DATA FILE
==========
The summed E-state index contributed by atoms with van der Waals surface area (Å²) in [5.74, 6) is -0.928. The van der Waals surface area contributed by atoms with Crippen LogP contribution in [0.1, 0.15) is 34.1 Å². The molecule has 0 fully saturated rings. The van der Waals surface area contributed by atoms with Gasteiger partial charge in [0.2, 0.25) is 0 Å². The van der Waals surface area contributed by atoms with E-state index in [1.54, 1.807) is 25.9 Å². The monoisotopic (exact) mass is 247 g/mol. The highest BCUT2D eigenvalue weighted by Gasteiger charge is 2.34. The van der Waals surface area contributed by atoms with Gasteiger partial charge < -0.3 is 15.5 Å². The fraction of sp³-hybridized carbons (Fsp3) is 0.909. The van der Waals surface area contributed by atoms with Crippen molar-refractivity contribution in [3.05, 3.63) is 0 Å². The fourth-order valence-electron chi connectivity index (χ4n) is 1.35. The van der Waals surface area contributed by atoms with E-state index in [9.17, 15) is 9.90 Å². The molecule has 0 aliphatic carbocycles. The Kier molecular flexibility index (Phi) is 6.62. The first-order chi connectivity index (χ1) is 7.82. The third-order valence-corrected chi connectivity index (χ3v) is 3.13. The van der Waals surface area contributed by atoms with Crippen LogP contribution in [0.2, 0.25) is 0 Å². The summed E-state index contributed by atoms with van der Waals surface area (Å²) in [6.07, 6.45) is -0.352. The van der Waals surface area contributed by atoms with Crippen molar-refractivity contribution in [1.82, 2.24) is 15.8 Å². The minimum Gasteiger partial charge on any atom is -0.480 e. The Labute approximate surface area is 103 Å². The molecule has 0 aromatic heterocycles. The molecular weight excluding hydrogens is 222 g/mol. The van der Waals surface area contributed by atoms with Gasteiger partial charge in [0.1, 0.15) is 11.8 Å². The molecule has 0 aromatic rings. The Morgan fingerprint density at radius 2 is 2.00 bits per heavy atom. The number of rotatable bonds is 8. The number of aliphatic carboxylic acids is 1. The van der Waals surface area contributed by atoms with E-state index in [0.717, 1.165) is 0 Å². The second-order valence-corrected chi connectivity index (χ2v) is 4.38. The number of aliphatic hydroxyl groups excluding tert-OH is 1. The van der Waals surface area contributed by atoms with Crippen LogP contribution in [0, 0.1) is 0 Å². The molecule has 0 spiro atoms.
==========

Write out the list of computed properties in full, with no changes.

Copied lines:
The summed E-state index contributed by atoms with van der Waals surface area (Å²) in [5.74, 6) is -0.928. The van der Waals surface area contributed by atoms with Crippen LogP contribution in [0.1, 0.15) is 34.1 Å². The molecule has 0 fully saturated rings. The van der Waals surface area contributed by atoms with Gasteiger partial charge in [0.2, 0.25) is 0 Å². The van der Waals surface area contributed by atoms with E-state index in [1.54, 1.807) is 25.9 Å². The monoisotopic (exact) mass is 247 g/mol. The highest BCUT2D eigenvalue weighted by Gasteiger charge is 2.34. The van der Waals surface area contributed by atoms with Gasteiger partial charge < -0.3 is 15.5 Å². The fraction of sp³-hybridized carbons (Fsp3) is 0.909. The van der Waals surface area contributed by atoms with Crippen molar-refractivity contribution in [3.05, 3.63) is 0 Å². The fourth-order valence-electron chi connectivity index (χ4n) is 1.35. The van der Waals surface area contributed by atoms with E-state index in [9.17, 15) is 9.90 Å². The molecule has 0 aliphatic carbocycles. The Kier molecular flexibility index (Phi) is 6.62. The first-order chi connectivity index (χ1) is 7.82. The third-order valence-corrected chi connectivity index (χ3v) is 3.13. The van der Waals surface area contributed by atoms with Crippen LogP contribution in [0.2, 0.25) is 0 Å². The summed E-state index contributed by atoms with van der Waals surface area (Å²) in [6.07, 6.45) is -0.352. The van der Waals surface area contributed by atoms with Crippen molar-refractivity contribution in [1.82, 2.24) is 15.8 Å². The minimum Gasteiger partial charge on any atom is -0.480 e. The Labute approximate surface area is 103 Å². The molecule has 0 aromatic heterocycles. The molecular weight excluding hydrogens is 222 g/mol. The van der Waals surface area contributed by atoms with Gasteiger partial charge in [0.1, 0.15) is 11.8 Å². The molecule has 0 aromatic rings. The Morgan fingerprint density at radius 2 is 2.00 bits per heavy atom. The number of rotatable bonds is 8. The number of aliphatic carboxylic acids is 1. The van der Waals surface area contributed by atoms with E-state index in [0.717, 1.165) is 0 Å². The second-order valence-corrected chi connectivity index (χ2v) is 4.38. The number of aliphatic hydroxyl groups excluding tert-OH is 1. The van der Waals surface area contributed by atoms with Crippen LogP contribution in [0, 0.1) is 0 Å². The molecule has 0 spiro atoms.